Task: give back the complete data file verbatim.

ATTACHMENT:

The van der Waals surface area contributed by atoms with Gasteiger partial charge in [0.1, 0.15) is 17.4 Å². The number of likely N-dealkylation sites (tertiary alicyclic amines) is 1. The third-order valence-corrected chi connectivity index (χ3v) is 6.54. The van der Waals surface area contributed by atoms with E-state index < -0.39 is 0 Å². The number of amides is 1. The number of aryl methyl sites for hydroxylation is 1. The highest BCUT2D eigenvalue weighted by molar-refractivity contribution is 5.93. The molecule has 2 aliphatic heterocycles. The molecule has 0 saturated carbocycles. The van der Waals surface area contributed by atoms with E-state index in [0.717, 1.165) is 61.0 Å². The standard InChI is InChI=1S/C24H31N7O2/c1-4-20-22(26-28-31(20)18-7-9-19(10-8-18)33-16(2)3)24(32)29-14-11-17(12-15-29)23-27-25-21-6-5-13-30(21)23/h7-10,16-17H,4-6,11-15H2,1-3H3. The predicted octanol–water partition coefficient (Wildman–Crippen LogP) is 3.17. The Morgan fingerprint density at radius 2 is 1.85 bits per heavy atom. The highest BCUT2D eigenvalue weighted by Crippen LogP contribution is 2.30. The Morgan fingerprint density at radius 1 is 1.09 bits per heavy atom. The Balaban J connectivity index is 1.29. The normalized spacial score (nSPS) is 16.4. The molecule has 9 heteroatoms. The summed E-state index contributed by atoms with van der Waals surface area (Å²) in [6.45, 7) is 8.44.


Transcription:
The van der Waals surface area contributed by atoms with Gasteiger partial charge in [0.1, 0.15) is 17.4 Å². The number of likely N-dealkylation sites (tertiary alicyclic amines) is 1. The third-order valence-corrected chi connectivity index (χ3v) is 6.54. The van der Waals surface area contributed by atoms with E-state index < -0.39 is 0 Å². The number of amides is 1. The number of aryl methyl sites for hydroxylation is 1. The highest BCUT2D eigenvalue weighted by molar-refractivity contribution is 5.93. The molecule has 2 aliphatic heterocycles. The molecule has 0 saturated carbocycles. The van der Waals surface area contributed by atoms with E-state index in [0.717, 1.165) is 61.0 Å². The standard InChI is InChI=1S/C24H31N7O2/c1-4-20-22(26-28-31(20)18-7-9-19(10-8-18)33-16(2)3)24(32)29-14-11-17(12-15-29)23-27-25-21-6-5-13-30(21)23/h7-10,16-17H,4-6,11-15H2,1-3H3. The predicted octanol–water partition coefficient (Wildman–Crippen LogP) is 3.17. The Morgan fingerprint density at radius 2 is 1.85 bits per heavy atom. The highest BCUT2D eigenvalue weighted by Crippen LogP contribution is 2.30. The Morgan fingerprint density at radius 1 is 1.09 bits per heavy atom. The Balaban J connectivity index is 1.29. The normalized spacial score (nSPS) is 16.4. The molecule has 9 heteroatoms. The summed E-state index contributed by atoms with van der Waals surface area (Å²) in [6.45, 7) is 8.44.